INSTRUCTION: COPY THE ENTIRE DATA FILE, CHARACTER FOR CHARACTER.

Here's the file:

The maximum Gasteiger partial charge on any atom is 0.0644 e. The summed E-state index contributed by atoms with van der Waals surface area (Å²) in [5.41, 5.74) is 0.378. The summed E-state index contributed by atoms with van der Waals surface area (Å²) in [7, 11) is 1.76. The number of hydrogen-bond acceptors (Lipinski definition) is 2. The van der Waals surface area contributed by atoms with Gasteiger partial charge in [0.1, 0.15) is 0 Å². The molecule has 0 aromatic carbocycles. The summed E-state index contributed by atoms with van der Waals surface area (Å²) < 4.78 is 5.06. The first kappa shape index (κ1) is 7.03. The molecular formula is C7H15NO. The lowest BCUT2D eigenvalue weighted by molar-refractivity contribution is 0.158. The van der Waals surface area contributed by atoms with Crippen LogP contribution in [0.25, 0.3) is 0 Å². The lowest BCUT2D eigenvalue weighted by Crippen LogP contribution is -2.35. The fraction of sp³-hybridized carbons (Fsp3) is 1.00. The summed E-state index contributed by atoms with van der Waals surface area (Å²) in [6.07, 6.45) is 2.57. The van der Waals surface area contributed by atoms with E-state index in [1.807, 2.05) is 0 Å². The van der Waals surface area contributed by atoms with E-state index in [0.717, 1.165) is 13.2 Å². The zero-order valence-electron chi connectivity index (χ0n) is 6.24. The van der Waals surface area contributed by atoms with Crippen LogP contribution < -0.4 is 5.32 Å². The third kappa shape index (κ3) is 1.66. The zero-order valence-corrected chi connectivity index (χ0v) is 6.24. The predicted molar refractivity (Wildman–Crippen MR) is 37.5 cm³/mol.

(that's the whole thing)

The maximum Gasteiger partial charge on any atom is 0.0644 e. The summed E-state index contributed by atoms with van der Waals surface area (Å²) in [5.41, 5.74) is 0.378. The summed E-state index contributed by atoms with van der Waals surface area (Å²) in [7, 11) is 1.76. The number of hydrogen-bond acceptors (Lipinski definition) is 2. The van der Waals surface area contributed by atoms with Gasteiger partial charge in [0.1, 0.15) is 0 Å². The molecule has 0 aromatic carbocycles. The summed E-state index contributed by atoms with van der Waals surface area (Å²) < 4.78 is 5.06. The first kappa shape index (κ1) is 7.03. The molecular formula is C7H15NO. The lowest BCUT2D eigenvalue weighted by molar-refractivity contribution is 0.158. The van der Waals surface area contributed by atoms with Crippen LogP contribution in [0.25, 0.3) is 0 Å². The lowest BCUT2D eigenvalue weighted by Crippen LogP contribution is -2.35. The fraction of sp³-hybridized carbons (Fsp3) is 1.00. The summed E-state index contributed by atoms with van der Waals surface area (Å²) in [6.07, 6.45) is 2.57. The van der Waals surface area contributed by atoms with E-state index in [1.807, 2.05) is 0 Å². The van der Waals surface area contributed by atoms with E-state index in [0.717, 1.165) is 13.2 Å². The zero-order valence-electron chi connectivity index (χ0n) is 6.24. The van der Waals surface area contributed by atoms with Crippen LogP contribution < -0.4 is 5.32 Å². The third kappa shape index (κ3) is 1.66. The zero-order valence-corrected chi connectivity index (χ0v) is 6.24. The predicted molar refractivity (Wildman–Crippen MR) is 37.5 cm³/mol.